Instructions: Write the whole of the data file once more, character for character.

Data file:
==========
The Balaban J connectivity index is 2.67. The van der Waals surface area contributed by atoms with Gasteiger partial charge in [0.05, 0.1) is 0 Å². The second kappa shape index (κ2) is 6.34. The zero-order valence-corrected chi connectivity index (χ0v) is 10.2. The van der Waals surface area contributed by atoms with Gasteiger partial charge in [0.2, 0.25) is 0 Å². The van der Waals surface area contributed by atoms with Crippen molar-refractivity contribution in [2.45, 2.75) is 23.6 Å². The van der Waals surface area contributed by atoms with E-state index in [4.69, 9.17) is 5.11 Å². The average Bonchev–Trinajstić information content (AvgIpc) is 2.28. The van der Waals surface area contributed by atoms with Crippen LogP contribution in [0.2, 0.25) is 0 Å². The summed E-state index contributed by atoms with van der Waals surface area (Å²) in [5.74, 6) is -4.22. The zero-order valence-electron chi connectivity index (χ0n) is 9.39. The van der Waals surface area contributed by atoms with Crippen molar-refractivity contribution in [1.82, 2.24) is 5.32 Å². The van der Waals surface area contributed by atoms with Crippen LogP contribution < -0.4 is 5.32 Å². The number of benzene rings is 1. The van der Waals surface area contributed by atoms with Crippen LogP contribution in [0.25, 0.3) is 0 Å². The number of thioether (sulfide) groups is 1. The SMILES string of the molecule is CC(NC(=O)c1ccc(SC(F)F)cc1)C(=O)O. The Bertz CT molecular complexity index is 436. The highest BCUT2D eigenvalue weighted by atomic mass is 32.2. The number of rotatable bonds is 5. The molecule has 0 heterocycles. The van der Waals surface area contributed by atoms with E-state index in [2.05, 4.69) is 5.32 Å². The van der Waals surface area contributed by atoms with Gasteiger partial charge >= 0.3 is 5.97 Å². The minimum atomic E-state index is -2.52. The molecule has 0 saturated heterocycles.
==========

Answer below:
The Balaban J connectivity index is 2.67. The van der Waals surface area contributed by atoms with Gasteiger partial charge in [0.05, 0.1) is 0 Å². The second kappa shape index (κ2) is 6.34. The zero-order valence-corrected chi connectivity index (χ0v) is 10.2. The van der Waals surface area contributed by atoms with Gasteiger partial charge in [0.2, 0.25) is 0 Å². The van der Waals surface area contributed by atoms with Crippen molar-refractivity contribution in [2.45, 2.75) is 23.6 Å². The van der Waals surface area contributed by atoms with E-state index in [4.69, 9.17) is 5.11 Å². The average Bonchev–Trinajstić information content (AvgIpc) is 2.28. The van der Waals surface area contributed by atoms with Crippen LogP contribution in [0.2, 0.25) is 0 Å². The summed E-state index contributed by atoms with van der Waals surface area (Å²) in [5.74, 6) is -4.22. The zero-order valence-electron chi connectivity index (χ0n) is 9.39. The van der Waals surface area contributed by atoms with Crippen molar-refractivity contribution in [1.82, 2.24) is 5.32 Å². The van der Waals surface area contributed by atoms with Crippen LogP contribution < -0.4 is 5.32 Å². The number of benzene rings is 1. The van der Waals surface area contributed by atoms with Crippen LogP contribution in [0.25, 0.3) is 0 Å². The number of thioether (sulfide) groups is 1. The SMILES string of the molecule is CC(NC(=O)c1ccc(SC(F)F)cc1)C(=O)O. The Bertz CT molecular complexity index is 436. The highest BCUT2D eigenvalue weighted by atomic mass is 32.2. The number of rotatable bonds is 5. The molecule has 0 heterocycles. The van der Waals surface area contributed by atoms with E-state index in [2.05, 4.69) is 5.32 Å². The van der Waals surface area contributed by atoms with Gasteiger partial charge >= 0.3 is 5.97 Å². The minimum atomic E-state index is -2.52. The molecule has 0 saturated heterocycles.